There is a problem, however, with the proposal: The Administration’s legislation focuses only on private-to-government sharing of information, as if the government were the only solution to cybersecurity. It is not. The private sector can and should self-organize, sharing information among service providers, as a way of enhancing cybersecurity. But the draft proposal is silent on information sharing between private-sector actors. By affirming private-to-government information sharing to protect an information system, the law is likely to be taken as prohibiting or limiting such sharing amongst private-sector actors. If it is read in that way, the draft proposal will have done actual harm. It needs to be modified before it is enacted.

Avoid Unnecessary Bureaucracy

The Administration’s proposal would speed the deployment of intrusion prevention systems that can actually block cyber intrusions and attacks against government computers. The proposal would confirm that the Department of Homeland Security (DHS) is responsible for overseeing the intrusion prevention systems for all federal executive branch civilian computers. It would also streamline the process by which Internet Service Providers (ISPs) that implement these systems on behalf of DHS are immunized from liability for their assistance to the government.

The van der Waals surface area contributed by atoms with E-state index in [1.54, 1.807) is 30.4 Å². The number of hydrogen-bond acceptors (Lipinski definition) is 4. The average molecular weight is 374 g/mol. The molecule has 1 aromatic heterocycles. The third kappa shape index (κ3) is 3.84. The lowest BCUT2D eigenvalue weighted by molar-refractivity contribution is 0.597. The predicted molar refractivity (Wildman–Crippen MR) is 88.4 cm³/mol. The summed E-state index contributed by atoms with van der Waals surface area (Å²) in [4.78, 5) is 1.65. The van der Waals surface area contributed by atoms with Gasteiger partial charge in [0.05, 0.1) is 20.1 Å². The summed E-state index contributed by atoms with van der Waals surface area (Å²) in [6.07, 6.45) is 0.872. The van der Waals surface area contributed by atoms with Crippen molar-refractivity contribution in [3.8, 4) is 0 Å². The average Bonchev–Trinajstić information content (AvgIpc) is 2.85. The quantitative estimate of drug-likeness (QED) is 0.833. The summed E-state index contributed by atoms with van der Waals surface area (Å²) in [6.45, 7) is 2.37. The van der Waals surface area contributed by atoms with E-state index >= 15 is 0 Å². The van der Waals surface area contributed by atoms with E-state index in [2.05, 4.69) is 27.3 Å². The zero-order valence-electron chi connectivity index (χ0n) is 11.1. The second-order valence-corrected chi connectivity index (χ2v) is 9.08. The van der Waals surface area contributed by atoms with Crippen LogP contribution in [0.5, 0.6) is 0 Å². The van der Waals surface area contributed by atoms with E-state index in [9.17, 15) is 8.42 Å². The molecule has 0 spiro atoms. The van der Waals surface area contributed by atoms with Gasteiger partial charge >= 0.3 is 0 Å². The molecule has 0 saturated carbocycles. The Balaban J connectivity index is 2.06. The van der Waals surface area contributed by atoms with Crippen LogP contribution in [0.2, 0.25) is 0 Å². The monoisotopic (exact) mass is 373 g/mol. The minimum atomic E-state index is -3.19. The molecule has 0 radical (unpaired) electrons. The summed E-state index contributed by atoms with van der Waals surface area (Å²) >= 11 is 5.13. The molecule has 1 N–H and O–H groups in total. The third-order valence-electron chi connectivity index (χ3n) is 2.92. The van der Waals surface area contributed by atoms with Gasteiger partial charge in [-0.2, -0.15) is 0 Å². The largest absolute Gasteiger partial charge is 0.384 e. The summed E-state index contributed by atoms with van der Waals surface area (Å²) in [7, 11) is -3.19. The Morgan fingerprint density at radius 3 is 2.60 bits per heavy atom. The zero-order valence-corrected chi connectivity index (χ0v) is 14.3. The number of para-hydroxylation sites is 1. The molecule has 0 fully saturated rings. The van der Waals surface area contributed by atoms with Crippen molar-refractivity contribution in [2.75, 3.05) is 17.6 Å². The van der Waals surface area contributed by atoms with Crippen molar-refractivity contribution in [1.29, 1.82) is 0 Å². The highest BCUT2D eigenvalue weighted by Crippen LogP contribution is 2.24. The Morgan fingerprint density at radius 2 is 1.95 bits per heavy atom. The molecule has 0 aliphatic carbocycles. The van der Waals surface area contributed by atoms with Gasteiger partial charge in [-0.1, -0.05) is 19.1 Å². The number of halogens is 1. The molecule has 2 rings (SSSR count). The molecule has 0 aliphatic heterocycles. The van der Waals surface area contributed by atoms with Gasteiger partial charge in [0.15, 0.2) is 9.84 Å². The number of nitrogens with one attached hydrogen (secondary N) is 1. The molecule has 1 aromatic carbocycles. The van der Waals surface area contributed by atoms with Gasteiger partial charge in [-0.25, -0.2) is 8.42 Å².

Where the proposal goes wrong, however, is in the imposition of burdensome congressional reporting, an annual certification requirement, and unnecessary privacy and civil liberties protections. The proposal applies only to intrusion prevention systems that protect government computers, yet it is laden with privacy protections. The Department of Justice concluded rightly that no person sending information to government has an expectation of privacy in his communications—after all, he wanted the government to read the mail he was sending. The additional protections are merely extra bureaucracy that will only slow the development and deployment of effective intrusion detection systems.

Public-Private Cooperation, Not Government Dictates

Under the Administration’s proposal, DHS would take a much stronger regulatory role in managing cybersecurity in the private sector. Working with industry, DHS would identify certain core critical infrastructure operators (presumably things like the electric grid and the financial markets) and then develop a priority list of the most important cyber threats and vulnerabilities for those operators.